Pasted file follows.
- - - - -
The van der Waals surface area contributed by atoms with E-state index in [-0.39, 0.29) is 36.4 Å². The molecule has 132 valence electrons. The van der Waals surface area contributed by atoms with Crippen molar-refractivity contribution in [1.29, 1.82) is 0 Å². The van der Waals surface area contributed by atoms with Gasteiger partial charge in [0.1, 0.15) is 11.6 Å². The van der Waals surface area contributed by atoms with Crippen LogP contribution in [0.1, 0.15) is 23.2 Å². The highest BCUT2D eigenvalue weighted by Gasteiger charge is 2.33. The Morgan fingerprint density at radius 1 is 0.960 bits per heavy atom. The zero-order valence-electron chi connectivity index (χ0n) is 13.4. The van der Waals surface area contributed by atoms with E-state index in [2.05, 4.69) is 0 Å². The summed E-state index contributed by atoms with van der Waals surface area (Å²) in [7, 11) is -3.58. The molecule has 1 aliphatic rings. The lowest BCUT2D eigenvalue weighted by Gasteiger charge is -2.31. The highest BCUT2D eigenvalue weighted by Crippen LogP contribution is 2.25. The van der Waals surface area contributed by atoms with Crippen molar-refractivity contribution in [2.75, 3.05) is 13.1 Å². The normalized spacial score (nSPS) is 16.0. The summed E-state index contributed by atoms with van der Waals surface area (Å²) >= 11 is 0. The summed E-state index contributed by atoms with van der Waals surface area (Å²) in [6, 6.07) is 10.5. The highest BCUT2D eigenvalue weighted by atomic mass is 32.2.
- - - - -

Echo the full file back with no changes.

The van der Waals surface area contributed by atoms with E-state index in [-0.39, 0.29) is 36.4 Å². The molecule has 132 valence electrons. The van der Waals surface area contributed by atoms with Crippen molar-refractivity contribution in [1.29, 1.82) is 0 Å². The van der Waals surface area contributed by atoms with Gasteiger partial charge in [0.1, 0.15) is 11.6 Å². The van der Waals surface area contributed by atoms with Crippen LogP contribution in [0.1, 0.15) is 23.2 Å². The highest BCUT2D eigenvalue weighted by Gasteiger charge is 2.33. The Morgan fingerprint density at radius 1 is 0.960 bits per heavy atom. The zero-order valence-electron chi connectivity index (χ0n) is 13.4. The van der Waals surface area contributed by atoms with E-state index in [2.05, 4.69) is 0 Å². The summed E-state index contributed by atoms with van der Waals surface area (Å²) in [7, 11) is -3.58. The molecule has 1 aliphatic rings. The lowest BCUT2D eigenvalue weighted by Gasteiger charge is -2.31. The highest BCUT2D eigenvalue weighted by Crippen LogP contribution is 2.25. The van der Waals surface area contributed by atoms with Crippen molar-refractivity contribution in [2.75, 3.05) is 13.1 Å². The normalized spacial score (nSPS) is 16.0. The summed E-state index contributed by atoms with van der Waals surface area (Å²) >= 11 is 0. The summed E-state index contributed by atoms with van der Waals surface area (Å²) in [6, 6.07) is 10.5. The highest BCUT2D eigenvalue weighted by atomic mass is 32.2.